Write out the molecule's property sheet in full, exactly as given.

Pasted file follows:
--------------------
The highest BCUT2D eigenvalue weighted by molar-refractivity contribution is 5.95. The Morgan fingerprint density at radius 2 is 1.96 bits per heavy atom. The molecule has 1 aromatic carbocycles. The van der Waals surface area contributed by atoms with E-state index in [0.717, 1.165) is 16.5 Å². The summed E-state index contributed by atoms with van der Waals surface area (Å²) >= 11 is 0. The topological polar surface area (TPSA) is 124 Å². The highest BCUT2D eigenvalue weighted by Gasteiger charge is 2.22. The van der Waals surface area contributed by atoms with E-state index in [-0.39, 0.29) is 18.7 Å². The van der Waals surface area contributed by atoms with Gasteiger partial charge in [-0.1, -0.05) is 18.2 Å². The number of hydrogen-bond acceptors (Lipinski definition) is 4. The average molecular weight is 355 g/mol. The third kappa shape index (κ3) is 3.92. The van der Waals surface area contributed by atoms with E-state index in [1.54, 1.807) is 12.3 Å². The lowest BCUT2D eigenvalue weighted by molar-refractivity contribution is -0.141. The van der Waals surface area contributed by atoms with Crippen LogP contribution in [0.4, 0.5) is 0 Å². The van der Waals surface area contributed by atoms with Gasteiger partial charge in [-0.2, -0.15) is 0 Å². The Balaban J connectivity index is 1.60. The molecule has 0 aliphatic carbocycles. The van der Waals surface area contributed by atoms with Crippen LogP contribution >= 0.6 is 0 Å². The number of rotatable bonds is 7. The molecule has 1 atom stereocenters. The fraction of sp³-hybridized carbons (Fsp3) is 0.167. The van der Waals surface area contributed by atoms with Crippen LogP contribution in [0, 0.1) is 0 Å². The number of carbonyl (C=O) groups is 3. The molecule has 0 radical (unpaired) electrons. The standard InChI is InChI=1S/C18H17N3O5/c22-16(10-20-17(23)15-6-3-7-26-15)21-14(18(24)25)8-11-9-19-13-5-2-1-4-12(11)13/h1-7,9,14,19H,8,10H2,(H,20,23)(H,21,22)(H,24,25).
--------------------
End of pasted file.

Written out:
The highest BCUT2D eigenvalue weighted by molar-refractivity contribution is 5.95. The Morgan fingerprint density at radius 2 is 1.96 bits per heavy atom. The molecule has 1 aromatic carbocycles. The van der Waals surface area contributed by atoms with E-state index in [0.717, 1.165) is 16.5 Å². The summed E-state index contributed by atoms with van der Waals surface area (Å²) >= 11 is 0. The topological polar surface area (TPSA) is 124 Å². The highest BCUT2D eigenvalue weighted by Gasteiger charge is 2.22. The van der Waals surface area contributed by atoms with E-state index in [-0.39, 0.29) is 18.7 Å². The van der Waals surface area contributed by atoms with Gasteiger partial charge in [-0.1, -0.05) is 18.2 Å². The number of hydrogen-bond acceptors (Lipinski definition) is 4. The average molecular weight is 355 g/mol. The third kappa shape index (κ3) is 3.92. The van der Waals surface area contributed by atoms with E-state index in [1.54, 1.807) is 12.3 Å². The lowest BCUT2D eigenvalue weighted by molar-refractivity contribution is -0.141. The van der Waals surface area contributed by atoms with Crippen LogP contribution in [0.4, 0.5) is 0 Å². The van der Waals surface area contributed by atoms with Gasteiger partial charge in [-0.2, -0.15) is 0 Å². The Balaban J connectivity index is 1.60. The molecule has 0 aliphatic carbocycles. The van der Waals surface area contributed by atoms with Crippen LogP contribution >= 0.6 is 0 Å². The number of rotatable bonds is 7. The molecule has 1 atom stereocenters. The fraction of sp³-hybridized carbons (Fsp3) is 0.167. The van der Waals surface area contributed by atoms with Crippen LogP contribution in [0, 0.1) is 0 Å². The number of carbonyl (C=O) groups is 3. The molecule has 0 radical (unpaired) electrons. The standard InChI is InChI=1S/C18H17N3O5/c22-16(10-20-17(23)15-6-3-7-26-15)21-14(18(24)25)8-11-9-19-13-5-2-1-4-12(11)13/h1-7,9,14,19H,8,10H2,(H,20,23)(H,21,22)(H,24,25).